September 3, 2015 | Leave a Comment
The Federal Partners Committee on Women and Trauma is hosting a two-day national event, Building a Trauma Informed Nation: Moving the Conversation into Action on September 29th and 30th. While the event will take place live in Washington DC (at the US Department of Labor’s Cesar Chavez Auditorium if you are interested in attending), it will also be broadcast via webcast and be offered virtually via amplifier sites around the country. Click through for details, including some of the impressive speakers in the lineup:
The Tribal Forensic Health Project has a pediatrics webinar coming up, Pediatric Head Trauma. The session will be held September 17th from 3-4:30 ET. As with all of their sessions, it will be archived for those of you who can’t attend live. CEUs and CMEs are available. Click through for details:
September 1, 2015 | Leave a Comment
Faith is an important issue for a lot of our patients, so I thought this was an interesting webinar coming up at the end of the month. Power and Control: Understanding How Faith Can Play a Role in Intimate Partner Violence, is being offered by the FaithTrust Institute on September 30th from 11-12pm PT. Click through for details about the session:
If you’ve tried to reach me via the Contact form and received no answer, please email me at firstname.lastname@example.org or use any of the information on the Contact page. The platform for that application seems to be having some issues, so I’m going to suspend it for now. My apologies if any correspondence has been time-sensitive.
I can hardly wrap my brain around the fact that it’s the last day of August, and save for a quick jaunt to Miami with my spouse coming up, this year really has been non-stop. That’s not really like us. Travel has always been important, but this year has made it tough to schedule, what with our respective new gigs. I’m looking forward to having more control over my calendar (December), but I am not complaining, and feel immensely grateful for even the briefest opportunity to get away. I spent a lot of time planning the upcoming trip, but there were some other things that caught my eye, as well. Here’s what I was checking out since last we spoke:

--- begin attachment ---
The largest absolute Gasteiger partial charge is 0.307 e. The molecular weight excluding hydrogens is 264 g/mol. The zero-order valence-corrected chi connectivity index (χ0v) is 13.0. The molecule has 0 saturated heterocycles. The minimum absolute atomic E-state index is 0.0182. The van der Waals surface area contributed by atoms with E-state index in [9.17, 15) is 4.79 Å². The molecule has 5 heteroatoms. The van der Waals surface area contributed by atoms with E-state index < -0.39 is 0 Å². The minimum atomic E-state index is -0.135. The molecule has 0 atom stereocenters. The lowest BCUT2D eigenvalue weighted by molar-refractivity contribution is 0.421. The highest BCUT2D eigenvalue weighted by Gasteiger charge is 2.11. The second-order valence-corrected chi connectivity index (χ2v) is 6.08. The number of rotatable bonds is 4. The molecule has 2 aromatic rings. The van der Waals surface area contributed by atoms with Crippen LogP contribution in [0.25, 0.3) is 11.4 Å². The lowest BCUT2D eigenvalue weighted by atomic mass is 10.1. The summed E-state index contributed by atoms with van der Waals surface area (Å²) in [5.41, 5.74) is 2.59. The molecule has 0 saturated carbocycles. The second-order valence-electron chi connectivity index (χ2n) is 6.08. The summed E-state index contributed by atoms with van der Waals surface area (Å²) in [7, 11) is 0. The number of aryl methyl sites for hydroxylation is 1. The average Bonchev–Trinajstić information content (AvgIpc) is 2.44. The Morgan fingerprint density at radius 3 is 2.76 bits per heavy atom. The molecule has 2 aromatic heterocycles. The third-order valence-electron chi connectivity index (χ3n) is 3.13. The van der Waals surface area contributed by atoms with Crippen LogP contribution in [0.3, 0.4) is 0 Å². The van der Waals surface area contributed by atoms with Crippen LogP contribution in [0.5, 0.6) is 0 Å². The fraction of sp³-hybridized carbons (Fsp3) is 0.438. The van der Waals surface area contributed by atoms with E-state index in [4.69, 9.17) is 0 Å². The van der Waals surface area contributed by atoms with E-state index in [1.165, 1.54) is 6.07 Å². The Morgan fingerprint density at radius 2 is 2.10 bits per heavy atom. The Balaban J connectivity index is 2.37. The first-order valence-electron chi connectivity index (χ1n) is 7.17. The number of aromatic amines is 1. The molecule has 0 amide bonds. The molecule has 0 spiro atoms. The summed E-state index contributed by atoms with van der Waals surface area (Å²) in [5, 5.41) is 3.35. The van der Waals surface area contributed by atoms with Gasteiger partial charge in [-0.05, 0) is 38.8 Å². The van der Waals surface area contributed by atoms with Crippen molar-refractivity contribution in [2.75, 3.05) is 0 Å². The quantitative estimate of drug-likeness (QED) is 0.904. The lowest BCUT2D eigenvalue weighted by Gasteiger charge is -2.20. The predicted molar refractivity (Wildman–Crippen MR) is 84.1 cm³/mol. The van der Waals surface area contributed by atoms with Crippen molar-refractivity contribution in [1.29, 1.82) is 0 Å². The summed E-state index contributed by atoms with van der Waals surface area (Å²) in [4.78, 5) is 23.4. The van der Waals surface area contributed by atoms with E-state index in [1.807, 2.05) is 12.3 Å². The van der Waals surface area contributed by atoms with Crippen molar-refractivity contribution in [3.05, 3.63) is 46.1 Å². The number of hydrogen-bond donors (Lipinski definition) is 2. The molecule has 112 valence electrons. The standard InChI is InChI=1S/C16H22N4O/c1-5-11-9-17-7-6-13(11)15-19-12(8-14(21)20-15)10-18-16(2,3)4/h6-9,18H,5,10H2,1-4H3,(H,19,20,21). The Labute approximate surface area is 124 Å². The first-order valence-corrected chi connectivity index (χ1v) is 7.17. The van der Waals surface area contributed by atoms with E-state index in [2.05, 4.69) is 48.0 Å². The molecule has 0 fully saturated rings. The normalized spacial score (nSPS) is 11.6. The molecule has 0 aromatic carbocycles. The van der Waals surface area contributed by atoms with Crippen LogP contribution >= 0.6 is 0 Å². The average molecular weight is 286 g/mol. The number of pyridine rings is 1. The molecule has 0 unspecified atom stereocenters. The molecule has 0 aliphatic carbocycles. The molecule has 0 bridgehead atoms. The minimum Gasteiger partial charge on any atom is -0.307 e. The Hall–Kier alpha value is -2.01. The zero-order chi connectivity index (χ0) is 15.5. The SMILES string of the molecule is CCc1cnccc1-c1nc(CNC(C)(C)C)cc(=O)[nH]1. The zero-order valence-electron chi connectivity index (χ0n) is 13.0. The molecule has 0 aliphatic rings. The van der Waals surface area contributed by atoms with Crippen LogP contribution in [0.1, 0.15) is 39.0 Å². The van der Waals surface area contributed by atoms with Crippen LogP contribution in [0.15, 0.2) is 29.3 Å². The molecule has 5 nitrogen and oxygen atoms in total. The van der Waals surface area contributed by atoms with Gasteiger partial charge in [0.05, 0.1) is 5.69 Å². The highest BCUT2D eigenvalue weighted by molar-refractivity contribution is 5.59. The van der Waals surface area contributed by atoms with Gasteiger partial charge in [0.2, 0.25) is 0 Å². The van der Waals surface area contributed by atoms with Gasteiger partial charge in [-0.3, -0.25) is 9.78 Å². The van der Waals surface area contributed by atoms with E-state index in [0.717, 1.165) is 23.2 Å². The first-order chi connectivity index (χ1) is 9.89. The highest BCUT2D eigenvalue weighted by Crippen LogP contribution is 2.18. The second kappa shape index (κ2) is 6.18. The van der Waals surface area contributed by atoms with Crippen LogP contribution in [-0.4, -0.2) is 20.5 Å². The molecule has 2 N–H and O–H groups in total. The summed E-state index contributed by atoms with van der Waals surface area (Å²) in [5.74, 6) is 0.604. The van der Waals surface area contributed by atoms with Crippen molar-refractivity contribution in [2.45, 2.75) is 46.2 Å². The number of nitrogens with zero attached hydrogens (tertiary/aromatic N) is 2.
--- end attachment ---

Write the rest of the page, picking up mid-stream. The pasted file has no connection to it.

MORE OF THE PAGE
August 28, 2015 | Leave a Comment
IAFN has a new online course available for CE, Surviving the Streets: Experiences of LGBTQ Youth, YMSM, YWSW Engaged in Survival Sex. 1.0 ANCC contact hours are available, and the cost is $15 for members, $30, non-members. Click through for all the details (including the meaning of the acronyms, because I know some of you are scratching your heads with this title):
A reader asked me if I was able to identify which pages were most heavily trafficked on FHO dating back to the beginning days of the site. I did a quick analysis, and sure enough (after the main page, which is what the / represents), it’s the clinical guides:
Medscape has an online CE offering available based on the AAP updated guidelines on child physical abuse (PDF) released last April. As with all Medscape offerings, you must sign in to access (it’s free to register for an account). 0.25 credits are available for physicians and nurses.
After a terrific course in San Antonio last week it’s good to get back to the office and get my in-box in order, attempt to get a handle on new projects, and geek out on data waiting for review. It was an unusually social weekend for me (once I made it back from Texas, that is), so it wasn’t until later Sunday evening that I even found time to catch up on what was circulating on the interwebs. Here’s what caught my eye since last we spoke:
August 20, 2015 | Leave a Comment
Busy day today, so I leave you with Jimmy Carter’s TED Talk on why he believes that the mistreatment of women is the number one human rights abuse. It ranges around a bit, but I appreciate the message from this man, of his particular generation, steeped in religion as he is, in his position of great privilege. It’s especially poignant in the face of the recent announcement of his metastatic liver cancer; this man’s legacy is profound. While we could debate the quality of his presidency, his leadership since his presidency and the good work he has accomplished is undeniable. I hope you enjoy his talk: